Coverage of Dec. 17 Special Session Called by Governor Bevin Opened Tonight’s Program
In a surprise move Monday afternoon, Gov. Matt Bevin called a special session of the General Assembly, leaving lawmakers only four hours to convene in Frankfort. The governor wants legislators to pass a new pension reform measure less than a week after the state Supreme Court ruled the pension bill enacted earlier this year was unconstitutional.
KET’s Kentucky Tonight spoke with two members of the state House of Representatives about the special session: Rep. Jerry Miller (R-Louisville), chair of the House State Government Committee, and Rep. Derrick Graham, (D-Frankfort), who is a member of that committee. Later in the program, host Renee Shaw led a discussion about the state’s new high school graduation requirements and other education issues.
Special Legislative Session
In striking down Senate Bill 151 last Thursday, the Kentucky Supreme Court did not take issue with the contents of the legislation, but rather the process by which it passed in the final hours of the 2018 regular session. Republican leaders replaced an 11-page wastewater treatment bill with a 291-page pension reform bill and passed the measure that same day.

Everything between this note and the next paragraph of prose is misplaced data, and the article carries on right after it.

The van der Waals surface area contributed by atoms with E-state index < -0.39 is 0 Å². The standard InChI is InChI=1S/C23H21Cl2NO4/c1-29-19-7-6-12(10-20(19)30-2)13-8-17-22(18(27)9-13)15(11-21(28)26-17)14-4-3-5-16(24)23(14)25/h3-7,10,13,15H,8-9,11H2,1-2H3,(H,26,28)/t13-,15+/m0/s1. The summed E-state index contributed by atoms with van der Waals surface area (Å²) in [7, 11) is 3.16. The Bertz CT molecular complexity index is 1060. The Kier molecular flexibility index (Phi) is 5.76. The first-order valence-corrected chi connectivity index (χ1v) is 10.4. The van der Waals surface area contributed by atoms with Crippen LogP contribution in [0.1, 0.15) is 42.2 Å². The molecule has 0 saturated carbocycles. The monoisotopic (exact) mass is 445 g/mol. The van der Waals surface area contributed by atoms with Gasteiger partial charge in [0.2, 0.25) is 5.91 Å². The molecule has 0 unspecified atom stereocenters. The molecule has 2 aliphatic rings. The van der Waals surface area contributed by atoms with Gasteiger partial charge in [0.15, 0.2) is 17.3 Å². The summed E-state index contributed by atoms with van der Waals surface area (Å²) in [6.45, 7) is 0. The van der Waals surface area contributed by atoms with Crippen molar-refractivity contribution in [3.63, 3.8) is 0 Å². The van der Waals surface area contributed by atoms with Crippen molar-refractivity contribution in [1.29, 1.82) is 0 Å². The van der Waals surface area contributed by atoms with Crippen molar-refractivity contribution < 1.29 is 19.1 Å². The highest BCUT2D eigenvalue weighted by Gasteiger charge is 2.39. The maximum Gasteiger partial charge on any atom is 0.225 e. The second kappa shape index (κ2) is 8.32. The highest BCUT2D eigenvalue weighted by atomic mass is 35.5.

Bevin, who was critical of the unanimous court decision, said yesterday “there is nothing ideal about the situation that has been put upon us.” The governor said the pension crisis is the single greatest threat to the state’s long-term financial health.
“We have a legal and moral obligation to provide and deliver on the promises that have been made,” Bevin said. “The only chance we have of doing that for those already retired and working toward retirement is to change the system going forward.”
Democrats said they were caught off guard by the governor’s call, which many of them were not aware of until Monday. In a statement released to reporters, House Minority Floor Leader Rocky Adkins (D-Sandy Hook) called Bevin’s move “short-sighted” and “unnecessary” since lawmakers were just three weeks away from starting the 2019 regular session.